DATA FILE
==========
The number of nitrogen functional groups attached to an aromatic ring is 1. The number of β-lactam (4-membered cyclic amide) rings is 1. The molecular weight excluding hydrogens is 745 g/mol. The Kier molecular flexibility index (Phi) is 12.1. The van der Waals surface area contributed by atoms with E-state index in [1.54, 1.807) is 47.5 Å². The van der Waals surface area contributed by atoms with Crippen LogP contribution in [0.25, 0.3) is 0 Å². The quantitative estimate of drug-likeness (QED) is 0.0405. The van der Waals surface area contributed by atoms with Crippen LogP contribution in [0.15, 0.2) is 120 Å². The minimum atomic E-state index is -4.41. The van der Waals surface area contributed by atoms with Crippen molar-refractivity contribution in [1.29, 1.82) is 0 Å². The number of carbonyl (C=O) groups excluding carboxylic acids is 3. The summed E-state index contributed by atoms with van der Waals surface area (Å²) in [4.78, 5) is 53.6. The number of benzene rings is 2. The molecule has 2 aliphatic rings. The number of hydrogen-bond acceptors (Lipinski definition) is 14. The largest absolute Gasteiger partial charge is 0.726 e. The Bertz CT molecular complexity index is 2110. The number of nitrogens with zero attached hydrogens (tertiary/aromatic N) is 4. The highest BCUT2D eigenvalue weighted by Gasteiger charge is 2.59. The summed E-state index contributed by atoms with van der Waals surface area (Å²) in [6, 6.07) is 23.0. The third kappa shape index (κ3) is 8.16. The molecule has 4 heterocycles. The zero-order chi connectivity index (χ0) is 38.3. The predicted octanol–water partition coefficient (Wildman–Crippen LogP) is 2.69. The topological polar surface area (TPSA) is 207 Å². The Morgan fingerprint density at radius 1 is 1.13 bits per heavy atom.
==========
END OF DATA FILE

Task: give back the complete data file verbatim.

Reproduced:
The number of nitrogen functional groups attached to an aromatic ring is 1. The number of β-lactam (4-membered cyclic amide) rings is 1. The molecular weight excluding hydrogens is 745 g/mol. The Kier molecular flexibility index (Phi) is 12.1. The van der Waals surface area contributed by atoms with E-state index in [1.54, 1.807) is 47.5 Å². The van der Waals surface area contributed by atoms with Crippen LogP contribution in [0.25, 0.3) is 0 Å². The quantitative estimate of drug-likeness (QED) is 0.0405. The van der Waals surface area contributed by atoms with Crippen LogP contribution in [0.15, 0.2) is 120 Å². The minimum atomic E-state index is -4.41. The van der Waals surface area contributed by atoms with Crippen molar-refractivity contribution in [1.29, 1.82) is 0 Å². The number of carbonyl (C=O) groups excluding carboxylic acids is 3. The summed E-state index contributed by atoms with van der Waals surface area (Å²) in [4.78, 5) is 53.6. The number of benzene rings is 2. The molecule has 2 aliphatic rings. The number of hydrogen-bond acceptors (Lipinski definition) is 14. The largest absolute Gasteiger partial charge is 0.726 e. The Bertz CT molecular complexity index is 2110. The number of nitrogens with zero attached hydrogens (tertiary/aromatic N) is 4. The highest BCUT2D eigenvalue weighted by Gasteiger charge is 2.59. The summed E-state index contributed by atoms with van der Waals surface area (Å²) in [6, 6.07) is 23.0. The third kappa shape index (κ3) is 8.16. The molecule has 4 heterocycles. The zero-order chi connectivity index (χ0) is 38.3. The predicted octanol–water partition coefficient (Wildman–Crippen LogP) is 2.69. The topological polar surface area (TPSA) is 207 Å². The Morgan fingerprint density at radius 1 is 1.13 bits per heavy atom.